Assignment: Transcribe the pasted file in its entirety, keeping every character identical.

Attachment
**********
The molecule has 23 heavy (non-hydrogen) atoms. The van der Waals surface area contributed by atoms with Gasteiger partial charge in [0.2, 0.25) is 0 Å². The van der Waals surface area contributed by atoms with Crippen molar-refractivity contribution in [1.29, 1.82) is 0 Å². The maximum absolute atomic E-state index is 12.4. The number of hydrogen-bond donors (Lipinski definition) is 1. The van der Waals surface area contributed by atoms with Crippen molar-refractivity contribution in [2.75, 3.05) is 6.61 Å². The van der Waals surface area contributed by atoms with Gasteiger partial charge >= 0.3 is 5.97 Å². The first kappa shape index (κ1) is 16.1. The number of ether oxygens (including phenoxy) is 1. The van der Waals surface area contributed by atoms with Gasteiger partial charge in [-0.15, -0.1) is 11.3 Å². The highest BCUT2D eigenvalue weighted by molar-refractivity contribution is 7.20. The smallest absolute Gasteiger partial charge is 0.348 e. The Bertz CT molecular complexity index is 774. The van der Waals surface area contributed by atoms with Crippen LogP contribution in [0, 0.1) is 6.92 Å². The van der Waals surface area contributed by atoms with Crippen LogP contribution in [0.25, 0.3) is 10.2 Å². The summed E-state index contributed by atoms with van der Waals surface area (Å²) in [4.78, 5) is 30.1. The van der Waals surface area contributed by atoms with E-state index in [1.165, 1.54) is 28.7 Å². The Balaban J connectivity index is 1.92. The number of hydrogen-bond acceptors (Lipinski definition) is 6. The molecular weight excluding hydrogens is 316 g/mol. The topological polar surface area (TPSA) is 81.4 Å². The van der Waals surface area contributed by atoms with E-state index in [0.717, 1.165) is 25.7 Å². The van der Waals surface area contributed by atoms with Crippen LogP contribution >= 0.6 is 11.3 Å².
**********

The molecule has 23 heavy (non-hydrogen) atoms. The van der Waals surface area contributed by atoms with Gasteiger partial charge in [0.2, 0.25) is 0 Å². The van der Waals surface area contributed by atoms with Crippen molar-refractivity contribution in [1.29, 1.82) is 0 Å². The maximum absolute atomic E-state index is 12.4. The number of hydrogen-bond donors (Lipinski definition) is 1. The van der Waals surface area contributed by atoms with Crippen molar-refractivity contribution in [2.75, 3.05) is 6.61 Å². The van der Waals surface area contributed by atoms with Gasteiger partial charge >= 0.3 is 5.97 Å². The first kappa shape index (κ1) is 16.1. The number of ether oxygens (including phenoxy) is 1. The van der Waals surface area contributed by atoms with Gasteiger partial charge in [-0.15, -0.1) is 11.3 Å². The highest BCUT2D eigenvalue weighted by molar-refractivity contribution is 7.20. The smallest absolute Gasteiger partial charge is 0.348 e. The Bertz CT molecular complexity index is 774. The van der Waals surface area contributed by atoms with Crippen LogP contribution in [0, 0.1) is 6.92 Å². The van der Waals surface area contributed by atoms with Crippen LogP contribution in [0.25, 0.3) is 10.2 Å². The summed E-state index contributed by atoms with van der Waals surface area (Å²) in [4.78, 5) is 30.1. The van der Waals surface area contributed by atoms with E-state index in [1.165, 1.54) is 28.7 Å². The Balaban J connectivity index is 1.92. The number of hydrogen-bond acceptors (Lipinski definition) is 6. The molecular weight excluding hydrogens is 316 g/mol. The topological polar surface area (TPSA) is 81.4 Å². The van der Waals surface area contributed by atoms with E-state index in [0.717, 1.165) is 25.7 Å². The van der Waals surface area contributed by atoms with Crippen LogP contribution >= 0.6 is 11.3 Å².